Tough Turf Spotlight: Buffalo Grass
Looking for a tough, heat tolerant turf? How about Buffalo Grass?
You may have heard of it, but have you actually seen a buffalo grass lawn? If not, you might want to seek one out. If you’re looking for a natural yet contemporary look for your landscape, you should consider growing a buffalo grass lawn. This is a true native grass of North Texas. It used to grow extensively from South Texas all the way to the Panhandle and supported the buffalo as they roamed across the plains. If it can handle buffalo traffic, you can be sure it can handle your pets and kids!
Looking for a lawn that can really take the heat and drought we experience here in North Texas? Buffalo grass fits the bill. Not only does it use less water and hold up to the heat, it’s also highly resistant to many of the pests and diseases that plague Bermuda and St. Augustine lawns. Buffalo grass is a smart, eco-friendly and sustainable choice for our Texas climate and soils.
Buffalo grass is an especially great option if you don’t want to mow very often. You also shouldn’t mow it low. Mow it to a height of 3 to 4 inches to remove the slender male flower stalks that rise above the leaves if you don’t like their appearance. That should be done only once per month at the most. But realize, the more you mow it, the more you’ll have to water it. The benefit of buffalo grass as an eco-friendly lawn choice is that left to grow to it’s natural height, it only needs irrigation once per month and only needs mowing a few times per year.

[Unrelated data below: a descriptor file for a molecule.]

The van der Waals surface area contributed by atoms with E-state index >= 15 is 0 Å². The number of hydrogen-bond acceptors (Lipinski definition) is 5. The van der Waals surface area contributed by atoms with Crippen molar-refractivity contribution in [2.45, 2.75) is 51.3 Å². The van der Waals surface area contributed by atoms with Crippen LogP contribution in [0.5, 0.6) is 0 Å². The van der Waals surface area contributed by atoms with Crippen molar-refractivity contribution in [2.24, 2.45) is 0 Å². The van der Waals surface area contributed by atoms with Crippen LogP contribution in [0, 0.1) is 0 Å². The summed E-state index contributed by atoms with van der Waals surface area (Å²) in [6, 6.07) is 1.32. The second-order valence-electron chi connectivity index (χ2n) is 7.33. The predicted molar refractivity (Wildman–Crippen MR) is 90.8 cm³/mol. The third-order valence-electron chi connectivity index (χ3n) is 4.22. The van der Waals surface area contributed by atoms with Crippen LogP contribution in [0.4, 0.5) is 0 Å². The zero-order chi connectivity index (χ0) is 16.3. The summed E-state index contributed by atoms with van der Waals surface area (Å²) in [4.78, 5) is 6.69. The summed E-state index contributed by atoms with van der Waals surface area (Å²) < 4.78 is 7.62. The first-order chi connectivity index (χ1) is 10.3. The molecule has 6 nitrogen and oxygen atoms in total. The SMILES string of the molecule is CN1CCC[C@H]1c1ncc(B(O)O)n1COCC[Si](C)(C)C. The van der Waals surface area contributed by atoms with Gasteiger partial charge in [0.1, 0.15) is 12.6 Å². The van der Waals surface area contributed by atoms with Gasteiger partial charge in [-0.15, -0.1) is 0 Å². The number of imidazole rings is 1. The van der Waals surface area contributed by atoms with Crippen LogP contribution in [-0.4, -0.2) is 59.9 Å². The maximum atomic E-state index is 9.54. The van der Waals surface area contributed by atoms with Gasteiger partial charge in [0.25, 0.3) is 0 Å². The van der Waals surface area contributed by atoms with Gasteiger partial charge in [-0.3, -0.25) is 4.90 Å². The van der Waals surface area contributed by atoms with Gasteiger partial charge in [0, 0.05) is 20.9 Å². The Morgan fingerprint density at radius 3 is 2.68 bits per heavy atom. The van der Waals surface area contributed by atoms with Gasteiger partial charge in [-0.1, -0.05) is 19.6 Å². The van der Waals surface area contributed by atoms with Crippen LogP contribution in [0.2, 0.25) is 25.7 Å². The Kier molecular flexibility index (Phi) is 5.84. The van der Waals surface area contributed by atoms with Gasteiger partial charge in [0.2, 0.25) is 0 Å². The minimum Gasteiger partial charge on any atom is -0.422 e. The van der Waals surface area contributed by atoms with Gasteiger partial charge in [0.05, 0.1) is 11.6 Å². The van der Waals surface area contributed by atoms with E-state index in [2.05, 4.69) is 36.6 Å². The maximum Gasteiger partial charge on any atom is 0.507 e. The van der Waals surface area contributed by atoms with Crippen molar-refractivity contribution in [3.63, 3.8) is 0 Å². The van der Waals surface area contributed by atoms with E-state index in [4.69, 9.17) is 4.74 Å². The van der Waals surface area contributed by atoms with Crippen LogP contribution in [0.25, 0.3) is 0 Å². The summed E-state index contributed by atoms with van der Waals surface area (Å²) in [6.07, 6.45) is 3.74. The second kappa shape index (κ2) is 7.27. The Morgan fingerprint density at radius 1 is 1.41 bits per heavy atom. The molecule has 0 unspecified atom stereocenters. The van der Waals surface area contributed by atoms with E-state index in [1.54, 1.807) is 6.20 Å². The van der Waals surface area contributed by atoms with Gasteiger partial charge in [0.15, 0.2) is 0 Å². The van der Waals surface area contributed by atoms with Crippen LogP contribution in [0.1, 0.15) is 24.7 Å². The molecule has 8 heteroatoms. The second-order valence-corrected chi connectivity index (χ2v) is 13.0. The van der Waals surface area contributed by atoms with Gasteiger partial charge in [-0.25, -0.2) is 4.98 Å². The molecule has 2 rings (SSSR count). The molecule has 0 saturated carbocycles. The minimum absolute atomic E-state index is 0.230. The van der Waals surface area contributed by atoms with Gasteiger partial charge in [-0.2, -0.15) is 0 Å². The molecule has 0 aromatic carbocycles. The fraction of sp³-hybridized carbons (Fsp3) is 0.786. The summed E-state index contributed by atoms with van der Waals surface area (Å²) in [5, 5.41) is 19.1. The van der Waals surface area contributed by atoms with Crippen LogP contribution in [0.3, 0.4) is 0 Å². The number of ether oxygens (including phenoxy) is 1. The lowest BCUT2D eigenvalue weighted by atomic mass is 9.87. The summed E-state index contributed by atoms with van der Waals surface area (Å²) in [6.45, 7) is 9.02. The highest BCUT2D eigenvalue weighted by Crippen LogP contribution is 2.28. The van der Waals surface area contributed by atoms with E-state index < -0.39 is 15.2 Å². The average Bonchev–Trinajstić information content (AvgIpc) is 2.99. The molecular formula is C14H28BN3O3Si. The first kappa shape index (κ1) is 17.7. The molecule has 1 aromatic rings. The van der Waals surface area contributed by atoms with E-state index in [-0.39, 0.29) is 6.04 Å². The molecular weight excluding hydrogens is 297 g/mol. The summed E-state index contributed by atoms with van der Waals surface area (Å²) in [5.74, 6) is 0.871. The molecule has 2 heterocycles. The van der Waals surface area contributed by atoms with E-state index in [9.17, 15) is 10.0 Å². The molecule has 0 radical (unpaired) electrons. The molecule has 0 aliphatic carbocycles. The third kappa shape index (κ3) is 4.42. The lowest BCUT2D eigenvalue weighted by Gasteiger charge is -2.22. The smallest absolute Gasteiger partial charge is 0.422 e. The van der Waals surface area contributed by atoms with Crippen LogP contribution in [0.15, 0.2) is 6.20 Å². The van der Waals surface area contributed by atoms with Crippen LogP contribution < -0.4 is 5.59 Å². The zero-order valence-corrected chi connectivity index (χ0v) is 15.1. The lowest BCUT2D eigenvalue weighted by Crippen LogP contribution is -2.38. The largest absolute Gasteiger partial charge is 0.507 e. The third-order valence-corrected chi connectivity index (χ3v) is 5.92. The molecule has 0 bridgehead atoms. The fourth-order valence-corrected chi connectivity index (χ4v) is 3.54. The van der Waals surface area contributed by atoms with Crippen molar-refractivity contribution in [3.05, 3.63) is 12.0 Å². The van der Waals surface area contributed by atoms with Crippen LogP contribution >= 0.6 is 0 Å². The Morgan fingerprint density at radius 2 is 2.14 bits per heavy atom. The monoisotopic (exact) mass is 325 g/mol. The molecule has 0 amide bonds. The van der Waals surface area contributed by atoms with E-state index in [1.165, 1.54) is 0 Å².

Once established, buffalo grass sports bright green to blue-green fine-textured blades that have a wispy appearance. When left to grow it it’s natural mature height, it creates quite a beautiful effect in the landscape. However, it won’t look like a manicured golf green! You’ll have to change your expectation of what a “lawn” looks like when you transition over to buffalo grass.
Planting Seed: Since this is a warm season grass, it will need 70 degree days for seeds to germinate. Plant after first frost in mid-March and keep seeds moist until they germinate. Once they germinate, they’ll produce runners after about four weeks. Seed four pounds per 1000 square feet for a lush lawn. Before seeding, prep soil with a layer of compost. As always you want your soil to be as healthy as possible to ensure a good start.
Establishing Sod: We recommend sodding in fall. It’s always easier to establish new roots through our mild winter than through our extreme summer. Prepare your soil with compost and added nutrients then lay down your sod. It will need water daily to become established. If you need help installing new sod, we can recommend reputable installers.
Healthy soil will produce the best results. Our year round Soil Building program is a great way to ensure your buffalo lawn stays healthy and strong to withstand Texas heat, pests and disease.
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